We are located upstairs in the Wellness Center at 3950 JFK Parkway #2 Fort Collins, CO 80525
Hiatal hernia syndrome is a group of symptoms often found when a patient has either a hiatal hernia
or when the stomach is pushing up against the diaphragm, causing symptoms similar to those of a hiatal hernia. A hiatal hernia occurs when part of the stomach protrudes up through the diaphragm. Symptoms associated with hiatal hernia syndrome include acid reflux, anxiety, hypochlorhydria (low stomach acid level), low level of pancreatic enzyme secretion and sometimes difficulty swallowing.
Hiatal hernias occur when there is increased intra-abdominal pressure, such as during pregnancy, when wearing clothing that is tight at the waist, from holding breath while lifting weights or heavy items and from vomiting violently. A sliding hiatal hernia is one that comes and goes spontaneously.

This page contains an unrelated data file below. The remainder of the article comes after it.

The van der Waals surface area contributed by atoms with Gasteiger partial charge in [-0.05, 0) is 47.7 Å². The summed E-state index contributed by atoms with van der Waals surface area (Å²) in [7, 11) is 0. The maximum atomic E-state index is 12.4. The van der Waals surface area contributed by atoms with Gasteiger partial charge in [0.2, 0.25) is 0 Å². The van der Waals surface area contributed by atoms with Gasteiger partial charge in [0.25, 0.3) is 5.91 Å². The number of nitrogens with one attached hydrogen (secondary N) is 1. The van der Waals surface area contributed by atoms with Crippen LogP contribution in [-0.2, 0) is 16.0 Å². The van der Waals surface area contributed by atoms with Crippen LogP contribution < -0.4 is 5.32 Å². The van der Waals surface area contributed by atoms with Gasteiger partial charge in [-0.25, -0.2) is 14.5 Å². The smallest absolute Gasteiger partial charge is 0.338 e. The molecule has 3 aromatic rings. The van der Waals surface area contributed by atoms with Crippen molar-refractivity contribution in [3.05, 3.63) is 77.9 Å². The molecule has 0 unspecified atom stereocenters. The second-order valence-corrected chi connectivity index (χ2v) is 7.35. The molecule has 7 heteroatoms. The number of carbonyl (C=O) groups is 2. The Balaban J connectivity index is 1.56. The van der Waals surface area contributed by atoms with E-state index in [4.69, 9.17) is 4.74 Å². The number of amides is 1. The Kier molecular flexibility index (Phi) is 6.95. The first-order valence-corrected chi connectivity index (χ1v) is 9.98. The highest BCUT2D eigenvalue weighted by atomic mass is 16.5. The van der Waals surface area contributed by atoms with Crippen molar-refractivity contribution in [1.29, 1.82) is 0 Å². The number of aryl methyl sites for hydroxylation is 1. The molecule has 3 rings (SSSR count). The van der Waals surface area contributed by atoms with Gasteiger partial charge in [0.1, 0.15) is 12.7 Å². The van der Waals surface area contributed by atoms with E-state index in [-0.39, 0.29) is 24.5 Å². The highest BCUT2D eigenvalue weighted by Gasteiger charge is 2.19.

I ask my patients who have had a recent EGD (upper endoscopy) performed for a copy of the endoscopy report. Quite often the report will state that there was a hiatal hernia apparent at the time of the endoscopy, but corrective treatment is not usually offered.
I perform an adjustment for hiatal hernia syndrome in my office. I place gentle tension on tissues nearby and hold that gentle tension while the body itself does the correction. The patient may feel movement of the tissues in the area of the stomach, may sense a 'bubbling sensation' in their upper abdomen or may feel nothing other than my gentle tension during the procedure. If the hiatal hernia noted on the endoscopy report is significant (40 to 80%), I will refer the patient to a gastroenterologist for surgical correction.
Many patients notice that they feel like their chest is 'more open', and that they feel like they can breathe more easily after the correction. Some report that swallowing pills and solid food is easier and an improvement in their acid reflux.